As stimulus measures make their way through a divided Congress and health experts — and governors — challenge the president’s call to end mass quarantines by Easter, it’s clear we need to settle on a shared response to the coronavirus. There’s an available policy pathway that would cost no more than we’re already planning to spend, with much better effect and linked to a clear timetable for the end of aggressive social distancing.

My colleagues and I, a team of economists, social scientists, lawyers and philosophers consulting closely with public health experts, have come to this conclusion after looking in depth at possible societal responses to the pandemic.

Our analysis found only two real options that combine a public health strategy and an economic strategy. In a white paper published this week, we call those options “Freeze in Place” and “Mobilize and Transition.” A third strategy, of letting the disease run its course nearly unimpeded in order to return swiftly to routine business activity, is also theoretically on the table. We call this approach “Surrender.”

The first paradigm involves repeated orders to “shelter in place” — a rotation of roughly two months under quarantine, one month out, for 12 to 18 months. To support this, the economy is “frozen,” much as Denmark is doing now: The government uses public funds both to keep people alive and housed and to keep businesses from closing, so that when the pandemic subsides, the economy can just pick up where it left off. The proposed $2.2 trillion U.S. stimulus package is a step in this direction, in effect a kind of down payment that will carry our economy through two to three months. For a longer fight on this sort of Freeze model, it would have to be re-upped quarterly, leading to a final tally of somewhere between $10 trillion and $15 trillion.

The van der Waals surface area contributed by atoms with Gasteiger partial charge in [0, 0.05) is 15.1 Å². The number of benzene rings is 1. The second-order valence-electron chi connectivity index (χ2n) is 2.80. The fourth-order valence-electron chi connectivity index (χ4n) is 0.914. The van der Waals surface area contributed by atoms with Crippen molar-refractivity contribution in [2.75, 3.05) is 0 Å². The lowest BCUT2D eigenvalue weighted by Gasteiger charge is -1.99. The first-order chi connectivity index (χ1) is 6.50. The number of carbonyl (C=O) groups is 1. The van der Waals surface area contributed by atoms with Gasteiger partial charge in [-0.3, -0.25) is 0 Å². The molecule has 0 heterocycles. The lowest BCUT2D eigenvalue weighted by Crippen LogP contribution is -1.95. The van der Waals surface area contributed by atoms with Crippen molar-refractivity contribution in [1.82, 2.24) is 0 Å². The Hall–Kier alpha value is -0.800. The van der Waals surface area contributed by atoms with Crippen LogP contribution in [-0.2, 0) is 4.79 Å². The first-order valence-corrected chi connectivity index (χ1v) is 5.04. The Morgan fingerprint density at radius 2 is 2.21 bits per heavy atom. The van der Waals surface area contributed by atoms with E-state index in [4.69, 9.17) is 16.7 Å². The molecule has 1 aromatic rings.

The second paradigm, “Mobilize and Transition,” treats the potential collapse of our health infrastructure as a major national security threat, so the policy response is to marshal all the resources of wartime. With the coronavirus as the enemy, this involves a single, up-front period of aggressive social distancing of approximately three months, to reduce transmission of the disease; simultaneously, the government acts just as aggressively to build an infrastructure for fighting and surviving the pandemic — investing in production of testing capacity and test administration, personal protective equipment, and tools for case identification and contact tracing.

In other words, we mobilize to transition to a society with pandemic resilience that permits maximal mobility for as large a portion of the population as possible even when the pandemic is ongoing. This, we believe, is the best option.

The most important targets of this aggressive investment would be (1) the technology for contact tracing, (2) testing capacity of millions per day, (3) proof that at least temporary immunity is possible and provable, and (4) deploying individuals with proven immunity as care workers for the most vulnerable populations. The goal would be universal coverage with these resources by the end of the three-month quarantine.